I know the answer. The Sunday school answer, but it’s true. Jesus is the balm. God draws near. Paul wrote about feeling abandoned. David wrote about it more than once, pouring out his raw nerve days and asking for help. So today, that is my quest. Reading the Psalms where David shares his fears and concerns. Where he asks God for some concrete sign of his love, for victories and blessings. He lets that raw nerve have its say, because God cares about him–and me–on the good days, the victorious days, and the days of defeat. And God wants us to share with him on all those days, even the raw ones.

Some days, I think it’s okay to put on soft PJs and step back. Raw nerve days come and go. Maybe tomorrow I’ll be stronger. Maybe tomorrow I’ll see truths and conquer the world. But perhaps today it’s okay to hide away, spend time with God, and keep the world locked on the other side of the door: the friends, the enemies, the support, the needy, all of them. Today I have my own ledges, and I’m going to tuck myself in the shelter of a Rock, a holy refuge, and simply watch the wind and the sun and wait for another day. When I find solid footing up here, then I can buttress the support systems and decide which directions to go. But not today. Nothing at all today but the steady in and out of each breath, waiting for the abraded nerves to calm.

Waiting under the broom tree with Elijah, eating cake from God’s hand and strengthening from fight to fight. The battles will still be there tomorrow.

Just me and God today, guys. In the wilderness watching the beauty of the Creator. Come back another day.

Unless you’re having a raw nerve day, too. Then come share some rock with me, and we can sit here in silence and watch God lower the sun and show off the moon and call out the stars. Breathe in and out. In and out. And of course I’ll share a little cake with you, until it’s time for us to head back down into it again.

 

The War for the Intimate

file0001833018783I was glancing through a book catalog last week, a Christian book catalog, and it got me thinking. Many, many of the books were about a relationship with God. With Jesus. With the Holy Spirit. Reading the descriptions to the books, I found myself drawn in. I wanted to read all of them. I wanted what they promised. And since there are so many out there, I suspect I’m not the only one. There seems to be a longing in our culture for more, and I’m not sure where it comes from or how to quench it.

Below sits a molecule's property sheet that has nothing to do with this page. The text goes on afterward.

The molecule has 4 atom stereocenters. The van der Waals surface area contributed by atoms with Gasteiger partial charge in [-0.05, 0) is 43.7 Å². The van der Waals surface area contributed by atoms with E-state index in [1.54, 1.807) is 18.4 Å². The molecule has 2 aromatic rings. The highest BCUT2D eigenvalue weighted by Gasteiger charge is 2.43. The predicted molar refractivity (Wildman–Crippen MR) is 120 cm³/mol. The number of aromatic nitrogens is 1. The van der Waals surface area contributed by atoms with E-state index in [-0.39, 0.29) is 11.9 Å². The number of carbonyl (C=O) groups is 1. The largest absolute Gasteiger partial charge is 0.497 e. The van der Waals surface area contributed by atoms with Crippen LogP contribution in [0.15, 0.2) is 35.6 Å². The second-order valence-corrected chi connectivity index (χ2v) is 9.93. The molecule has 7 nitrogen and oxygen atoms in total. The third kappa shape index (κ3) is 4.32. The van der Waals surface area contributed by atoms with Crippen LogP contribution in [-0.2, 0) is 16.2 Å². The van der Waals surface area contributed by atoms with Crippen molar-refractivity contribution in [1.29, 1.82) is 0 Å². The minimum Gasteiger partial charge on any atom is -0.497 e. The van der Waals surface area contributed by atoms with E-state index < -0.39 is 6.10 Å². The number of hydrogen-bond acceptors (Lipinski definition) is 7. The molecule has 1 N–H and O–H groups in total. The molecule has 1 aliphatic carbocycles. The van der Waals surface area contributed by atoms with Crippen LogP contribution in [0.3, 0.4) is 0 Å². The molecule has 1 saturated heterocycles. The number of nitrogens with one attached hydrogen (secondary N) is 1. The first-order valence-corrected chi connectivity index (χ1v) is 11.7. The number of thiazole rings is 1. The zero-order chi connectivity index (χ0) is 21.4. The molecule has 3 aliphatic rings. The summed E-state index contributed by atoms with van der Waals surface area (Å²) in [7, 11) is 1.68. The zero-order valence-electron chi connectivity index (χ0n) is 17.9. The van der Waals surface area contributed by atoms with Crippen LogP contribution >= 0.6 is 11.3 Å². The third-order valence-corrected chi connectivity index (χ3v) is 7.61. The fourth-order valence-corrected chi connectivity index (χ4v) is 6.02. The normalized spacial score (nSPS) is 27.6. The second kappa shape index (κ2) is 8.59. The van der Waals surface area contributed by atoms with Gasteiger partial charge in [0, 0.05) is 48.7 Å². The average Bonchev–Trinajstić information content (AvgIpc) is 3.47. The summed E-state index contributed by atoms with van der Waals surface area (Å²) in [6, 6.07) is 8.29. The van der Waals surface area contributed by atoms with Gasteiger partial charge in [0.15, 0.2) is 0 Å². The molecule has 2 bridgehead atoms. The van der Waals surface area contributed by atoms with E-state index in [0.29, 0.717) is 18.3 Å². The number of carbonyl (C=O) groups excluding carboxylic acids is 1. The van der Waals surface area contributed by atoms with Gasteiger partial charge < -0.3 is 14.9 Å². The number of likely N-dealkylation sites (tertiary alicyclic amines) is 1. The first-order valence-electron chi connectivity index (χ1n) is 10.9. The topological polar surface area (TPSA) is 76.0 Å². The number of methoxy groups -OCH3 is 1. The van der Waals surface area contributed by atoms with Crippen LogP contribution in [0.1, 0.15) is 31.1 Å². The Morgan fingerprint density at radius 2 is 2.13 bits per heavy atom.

Every one of those books promised a more intimate relationship with God. Closer walks. Getting to know God more personally and having Him impact my life more fully. Lessons in prayer, again with the goal of getting closer to God. All of them suggest we are too far from God and can have an amazingly close connection with him, and all of them have ideas on how to go about this.

This post isn’t to criticize those books. I don’t have anything bad to say about them. They are right. I long for more when it comes to God. I think secretly many of us wonder why our prayers don’t look like prayers of old–how often have you prayed a dead man alive? Prayed for the beginning or end of a drought? Seen blind men healed and lame men walk? How often have you felt a closeness to Jesus like the apostles did, where He laughed in your midst, told you parables, sat with you over dinner?  Or even the relationship the Israelites had with God–have you wondered which way to go and followed a pillar of fire? Has your church filled with darkness while God’s Spirit consecrates it?

Why haven’t we? Why this longing for more and the inability to find more? I want those things. I want following Jesus to be easier. I find that I forget. I wake up and forget that I love God, that he’s central to my life, that I am loved with the most selfless, amazing love in the universe. How can I do that?

I ask for fish, and sometimes it feels like I get stones. I trust God for something, and I feel like I have the faith and the knowledge to ask wisely, to ask for something God surely desires in his heart, too, but the dead don’t rise. The broken don’t heal. What is wrong with my prayers?

I look for direction for my ministries, my relationships, my marriage, and instead of having a pillar of fire to lead my way, I stand in a drying plain with no landmarks in any direction. Where is the path? I open the Word to light my way, and yet I stand in darkness. Where is the lamp to guide my footsteps?

I have such great plans. Reading plans. Prayer plans. I attend conferences and workshops and hope to use the energy of those mountaintop experiences to develop habits that last. I want to love God without reservation. I do, with all my heart. And yet, slowly but surely, I slide back into some halfway world where God is peripheral. I skip a day of reading. Then I skip two. I pray for ten minutes. Then five. I look with longing at books about close walks with God and wonder what makes those people so special that they can be close while I feel like I’m drifting away in an ocean of distraction.

I suspect my biggest problem is that I forget I’m in battle. And wow, our enemy is special. He’s ancient. He’s smart. He’s cunning. And I don’t prepare to fight. I look at the books in the catalog and think I can find some magical way to slay the enemy once for all. But I can’t. I battle every single day. Except days when I don’t. And then I slide.

I wonder what would happen if my Christian friends and I remembered, every day, that today we were going to battle. If I peeked around every building and made every turn expecting to be ambushed. If I hid my valuables and protected them expecting someone to snatch them away. If our conversations always included new ways to fight, new weapons, stories of battlefield victories and defeats meant to prepare and warn one another about the fights ahead.